Between an lnshoot and a horns
The list Is so large
That We wonder at the poet
For asking the question.
Has to Chase Them.
"Do you golf?"
"No; don't need to."
"What do you do for exercise?"
"I have a garden."
"Does that give you the right kind
"Well, my neighbor keeps chickens."
"Don't you feel
the call of the
wild In the
' "1 ? can't- say
that I do.- Near
est I come to ex
periencing it is
in the call of the
collector. lie: is
f. .wild enough
when I don't
"I am going to quit my place," said
the man of all wjork.
"What's the matter ?'? asked the sym
pathetic friend. "Don't you like the
brand of cigars the boss smokes?"
"Yea, but he keeps them locked."
"Why Is Chester moping about so?
"Disappointed in love."
Thinks the girl he can't get is the
only one in the world, I suppose?" '
"So; it isn't that so much, but he
spent $4 on her in, ice, cream sodas."
Ready to Please.
"When are you going to pay that
"I am .afraid tomorrow wlH never
VThen call around yesterday."
Couldn't Fill the Bill.
"Are you the man who advertised
for a dog?" -"Yes."
4,What kind of a dog did you want?"
"No use going into that You wouldn't
do." t .
Predicting weather far ahead
Looks good, but they will find
v Tls easier to dope it oft
A week or mo behind.
Truth telling is an exact science, but
lying is a fine art.
The man who is with the majority
doesn't see the need of reform.
Some men are horn poor, some attain
poverty and others meet up with the
gold brick man. -
Sometimes a man mistakes rapidity
for progression. ' .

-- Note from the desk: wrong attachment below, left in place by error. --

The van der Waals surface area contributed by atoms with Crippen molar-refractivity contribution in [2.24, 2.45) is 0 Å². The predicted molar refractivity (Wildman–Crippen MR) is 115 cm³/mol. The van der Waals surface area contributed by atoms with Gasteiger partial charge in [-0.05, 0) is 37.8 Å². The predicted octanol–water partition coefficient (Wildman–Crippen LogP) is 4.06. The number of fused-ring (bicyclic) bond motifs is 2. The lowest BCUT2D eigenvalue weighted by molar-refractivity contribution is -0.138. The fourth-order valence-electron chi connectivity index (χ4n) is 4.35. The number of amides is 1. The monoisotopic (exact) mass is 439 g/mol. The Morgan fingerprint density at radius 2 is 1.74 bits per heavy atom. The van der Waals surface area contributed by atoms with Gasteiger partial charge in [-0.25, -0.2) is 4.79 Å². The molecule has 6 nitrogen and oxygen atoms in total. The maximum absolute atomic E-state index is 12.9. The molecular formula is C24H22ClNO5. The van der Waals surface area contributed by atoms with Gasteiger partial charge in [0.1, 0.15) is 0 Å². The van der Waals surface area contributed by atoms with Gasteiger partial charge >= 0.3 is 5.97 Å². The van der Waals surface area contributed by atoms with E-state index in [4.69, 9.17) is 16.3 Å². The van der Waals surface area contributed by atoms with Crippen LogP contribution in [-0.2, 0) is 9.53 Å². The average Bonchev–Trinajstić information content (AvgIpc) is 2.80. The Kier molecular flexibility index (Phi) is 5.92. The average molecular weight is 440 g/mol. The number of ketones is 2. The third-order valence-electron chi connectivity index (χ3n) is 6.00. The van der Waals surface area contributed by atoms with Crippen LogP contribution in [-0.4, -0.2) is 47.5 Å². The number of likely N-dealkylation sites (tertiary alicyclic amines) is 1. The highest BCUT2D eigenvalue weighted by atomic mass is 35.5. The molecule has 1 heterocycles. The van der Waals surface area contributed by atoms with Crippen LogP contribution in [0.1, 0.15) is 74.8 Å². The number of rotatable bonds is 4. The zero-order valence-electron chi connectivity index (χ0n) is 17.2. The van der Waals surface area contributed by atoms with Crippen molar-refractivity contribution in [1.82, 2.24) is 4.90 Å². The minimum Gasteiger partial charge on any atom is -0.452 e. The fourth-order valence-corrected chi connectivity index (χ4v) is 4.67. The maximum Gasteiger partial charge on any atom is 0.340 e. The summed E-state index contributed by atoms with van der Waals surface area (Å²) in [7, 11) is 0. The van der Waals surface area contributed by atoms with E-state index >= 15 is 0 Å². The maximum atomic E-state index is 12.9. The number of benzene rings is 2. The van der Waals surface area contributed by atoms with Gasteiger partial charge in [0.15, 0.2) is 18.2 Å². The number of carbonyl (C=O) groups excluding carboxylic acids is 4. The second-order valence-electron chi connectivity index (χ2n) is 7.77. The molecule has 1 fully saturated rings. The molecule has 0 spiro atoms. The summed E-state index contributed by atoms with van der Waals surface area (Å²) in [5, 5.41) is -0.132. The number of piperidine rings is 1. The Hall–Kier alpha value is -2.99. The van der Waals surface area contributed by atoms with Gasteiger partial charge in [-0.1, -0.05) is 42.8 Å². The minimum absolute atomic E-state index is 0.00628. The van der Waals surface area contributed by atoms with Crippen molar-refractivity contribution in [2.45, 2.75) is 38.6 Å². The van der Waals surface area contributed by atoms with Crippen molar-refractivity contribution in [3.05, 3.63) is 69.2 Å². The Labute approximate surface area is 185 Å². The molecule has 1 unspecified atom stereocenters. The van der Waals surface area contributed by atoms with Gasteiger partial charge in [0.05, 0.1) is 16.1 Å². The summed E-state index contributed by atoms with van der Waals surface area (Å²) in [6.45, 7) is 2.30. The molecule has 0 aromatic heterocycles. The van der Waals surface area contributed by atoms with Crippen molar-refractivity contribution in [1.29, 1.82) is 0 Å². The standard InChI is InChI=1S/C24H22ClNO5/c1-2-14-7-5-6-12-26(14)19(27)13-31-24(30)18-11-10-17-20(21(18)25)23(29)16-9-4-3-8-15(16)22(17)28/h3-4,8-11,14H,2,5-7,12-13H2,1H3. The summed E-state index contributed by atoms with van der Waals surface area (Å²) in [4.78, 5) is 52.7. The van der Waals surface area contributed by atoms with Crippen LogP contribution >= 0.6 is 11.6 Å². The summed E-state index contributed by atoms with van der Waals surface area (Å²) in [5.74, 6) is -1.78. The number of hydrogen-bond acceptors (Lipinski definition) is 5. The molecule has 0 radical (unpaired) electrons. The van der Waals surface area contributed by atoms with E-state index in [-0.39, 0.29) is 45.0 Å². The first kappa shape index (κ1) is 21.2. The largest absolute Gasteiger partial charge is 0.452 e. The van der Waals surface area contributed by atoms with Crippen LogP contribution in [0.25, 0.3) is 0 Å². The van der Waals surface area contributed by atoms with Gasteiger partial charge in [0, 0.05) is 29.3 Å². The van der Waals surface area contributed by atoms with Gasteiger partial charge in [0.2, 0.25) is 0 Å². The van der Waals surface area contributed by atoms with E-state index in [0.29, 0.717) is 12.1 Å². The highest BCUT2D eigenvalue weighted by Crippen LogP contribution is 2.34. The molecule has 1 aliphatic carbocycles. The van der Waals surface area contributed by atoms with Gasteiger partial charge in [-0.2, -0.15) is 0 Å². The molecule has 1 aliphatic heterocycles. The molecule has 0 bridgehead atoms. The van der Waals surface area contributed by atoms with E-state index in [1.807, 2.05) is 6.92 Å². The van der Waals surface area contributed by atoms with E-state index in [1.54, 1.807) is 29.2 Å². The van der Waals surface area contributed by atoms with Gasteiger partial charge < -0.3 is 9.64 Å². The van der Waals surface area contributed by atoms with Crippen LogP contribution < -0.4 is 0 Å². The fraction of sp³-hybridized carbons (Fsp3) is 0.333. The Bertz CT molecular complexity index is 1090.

When- trouble takes a whack at xm
it is surprising to discover how many
of our friends, just knew It was going
to happen., :
It Isn't safe . to "invite in another
pretty girl if you have, a valued regu
lar caller.:; . ,
" . '. Vj ' - '.' '' .
One way . to look pleasant Is to Im
agine that your salary is doubled. ,
Riches take wings , when the flying
machine man can get a backer.
A wise Irishman says the way to get
rich is to save-what you .spend "and
work all the time you are resting.
fflteffrgus Daily Short Story
"The Falling of Lucy ."-By Clarissa Mackie.
Copyrighted, 1908. by Associated Literary Press.
El wood craued his neck as the train
drew in at the little station. Yes, here
was the low, red brick structure, from
either end of which the road wound
away letween the young oaks, now
showing a faint misty brownr' in the
late April sunshine.
With a sudden impulse he a row and
grasped his hat and grip. In another
instaut he stood before the station
house,' while the train screamed away
through the wooded tunnel of oaks.
He looked around at the familiar
scene, siightly bewildered at the result
of his impulsive action. He had left
New York with the intention of spend
ing the week end with friends, at
Shrimp Cove, but the familiar scenes
through which the train had sped and
which .marked milestones in bis mem
ory had roused" within him depths of
feeling that he thought could not now
Evading the . puzzled glance of the
station agent, he turned down the
right hand road. Ultimately it. would
take him to the village hostelry. Inci
dentally it would lead him over old
paths and permit his fancy to revel in
.He plodded through the thick yel
low Baud with eager eyes on the bud
ding hedges. Gratefully he inhaled the
delicate spring odors that seemed to
emanate from the golden afternoon
He paused, once beside a foamtn
spring where sweetflag was shooting
green blades from the black, oozy
mud, and again in the Honey spot road.
where arbutus cluug to the steep
banks and the pink pouch of the moc
casin flower sprang from the lichened
tree stumps. Each time he removed
his hat and stood vlth painfully kuit
ted brow and reflective eyes Then he
The village hotel was under new
management, and he passed unchal
lenged by old acquaintances.- He